The musical "La Cage aux Folles" has quite a pedigree. Born as a French movie in 1973, it was Americanized and set to music on stage a decade later, then morphed into a "straight" movie comedy called "The Bird Cage" in 1996 with uber-comics
That second revival of the stage production, with
By now the plot line is quite familiar – Georges, who owns a glitzy night club featuring drag queens, enjoys a two-decade romantic relationship with the club's star performer, Albin, who camps up the stage as Zaza. He also has a 20-year-old son, spawned during a "moment of weakness," whom he and Albin have raised lovingly.
It's when the son announces his engagement to a lovely young lady – whose father's politics are somewhat to the right of
Can Georges nudge Albin out of the spotlight long enough for a parental meeting without stepping on emotional toes? What do you think?
The Segerstrom Center production, headlined by the well-tanned veteran actor
Both actors are excellent, with Hamilton's sophisticated smoothness offering sharp contrast to Sieber's fluttery histrionics. Think
Subtlety is never much of a consideration here, but showmanship reigns supreme – as when Sieber wrings out the first-act curtain closer, "I Am What I Am," gaining momentum on each verse. It's little wonder that the Forbidden Broadway satirists re-dubbed this number "I Ham What I Ham."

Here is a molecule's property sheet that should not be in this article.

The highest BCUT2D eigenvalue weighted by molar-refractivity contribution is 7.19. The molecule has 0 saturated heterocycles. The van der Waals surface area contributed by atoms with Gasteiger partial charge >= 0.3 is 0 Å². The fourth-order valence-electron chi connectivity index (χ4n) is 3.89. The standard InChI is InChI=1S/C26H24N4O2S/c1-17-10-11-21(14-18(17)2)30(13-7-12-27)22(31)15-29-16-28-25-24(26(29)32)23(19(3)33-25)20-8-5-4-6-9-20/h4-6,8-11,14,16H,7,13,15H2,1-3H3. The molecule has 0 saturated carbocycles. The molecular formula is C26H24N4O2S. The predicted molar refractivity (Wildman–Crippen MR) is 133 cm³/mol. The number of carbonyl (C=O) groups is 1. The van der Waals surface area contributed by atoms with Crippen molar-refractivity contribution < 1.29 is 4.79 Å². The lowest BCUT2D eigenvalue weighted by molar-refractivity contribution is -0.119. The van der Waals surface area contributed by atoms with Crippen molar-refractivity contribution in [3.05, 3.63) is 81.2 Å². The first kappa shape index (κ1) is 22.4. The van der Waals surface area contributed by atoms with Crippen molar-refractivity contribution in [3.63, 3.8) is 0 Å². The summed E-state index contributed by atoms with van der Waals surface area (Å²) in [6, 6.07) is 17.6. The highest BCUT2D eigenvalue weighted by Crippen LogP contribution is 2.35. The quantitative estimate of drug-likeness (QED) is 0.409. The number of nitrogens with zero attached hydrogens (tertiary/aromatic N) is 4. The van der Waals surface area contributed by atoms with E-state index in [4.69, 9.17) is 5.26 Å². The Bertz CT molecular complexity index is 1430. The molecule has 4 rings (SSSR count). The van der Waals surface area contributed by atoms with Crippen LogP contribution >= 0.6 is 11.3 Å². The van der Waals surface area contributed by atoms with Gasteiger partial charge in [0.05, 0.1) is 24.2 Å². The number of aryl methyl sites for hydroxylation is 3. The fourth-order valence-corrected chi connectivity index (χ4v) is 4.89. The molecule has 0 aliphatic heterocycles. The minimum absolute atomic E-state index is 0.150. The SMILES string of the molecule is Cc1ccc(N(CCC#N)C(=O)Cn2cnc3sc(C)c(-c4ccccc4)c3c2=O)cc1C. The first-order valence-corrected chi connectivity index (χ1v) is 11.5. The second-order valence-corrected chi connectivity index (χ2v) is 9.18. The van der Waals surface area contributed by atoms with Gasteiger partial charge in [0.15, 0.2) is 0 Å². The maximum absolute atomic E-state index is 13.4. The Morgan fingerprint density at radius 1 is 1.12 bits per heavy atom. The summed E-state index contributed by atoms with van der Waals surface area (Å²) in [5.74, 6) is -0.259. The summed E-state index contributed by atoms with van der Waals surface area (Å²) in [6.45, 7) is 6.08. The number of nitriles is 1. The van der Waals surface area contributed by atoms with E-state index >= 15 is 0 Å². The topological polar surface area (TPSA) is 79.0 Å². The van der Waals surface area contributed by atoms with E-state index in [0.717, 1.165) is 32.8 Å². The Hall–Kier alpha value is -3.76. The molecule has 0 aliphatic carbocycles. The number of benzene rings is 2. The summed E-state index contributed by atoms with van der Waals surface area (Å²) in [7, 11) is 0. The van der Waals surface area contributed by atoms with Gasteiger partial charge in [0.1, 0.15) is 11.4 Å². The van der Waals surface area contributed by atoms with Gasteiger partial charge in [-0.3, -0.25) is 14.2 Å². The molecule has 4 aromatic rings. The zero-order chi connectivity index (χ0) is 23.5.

Michael Lowney offers a fine sense of "normality" as the son and Allison Blair McDowell is a visual treat as his fiancee. All strive, mostly unsuccessfully, to keep the show from being stolen by Jeigh Madjus as the pair's flouncing butler/maid.
FOR THE RECORD:
An earlier version of this story incorrectly named Katie Donohue as the fiancee.
The arrival of the girl's parents (Bernard Burak Sheredy and Cathy Newman) thrusts the comic discomfort into high gear, nicely amplified by Gay Marshall as the proprietress of a neighboring nightspot. Dale Hensley scores physically as the club's injury-prone stage manager.
For playgoers whose only reference point is "The Bird Cage," there is, indeed, a rollicking scene in which Hamilton's character attempts to "butch up" Sieber's flamer by teaching him to "walk like
Preceding the show, a chorine billed only as "Lily White" warms up the audience with an extended comic number, which can become a bit tiresome. A suggestion: Turn down the volume of your mike a few decibels. They can hear you out on Bristol Street.
"La Cage aux Folles" has entertained in many incarnations over the past four decades, none more fast, furious and funny as the current version at the Segerstrom Center for the Arts.
If You Go
What: "La Cage aux Folles"
Where: Segerstrom Center for the Arts, 600 Town Center Drive, Costa Mesa
When: at 7:30 p.m. Tuesdays through Fridays, at 2 and 7:30 p.m. on Saturdays, and at 1 and 6:30 p.m. on Sundays until Aug. 5
Cost: Tickets start at $22.50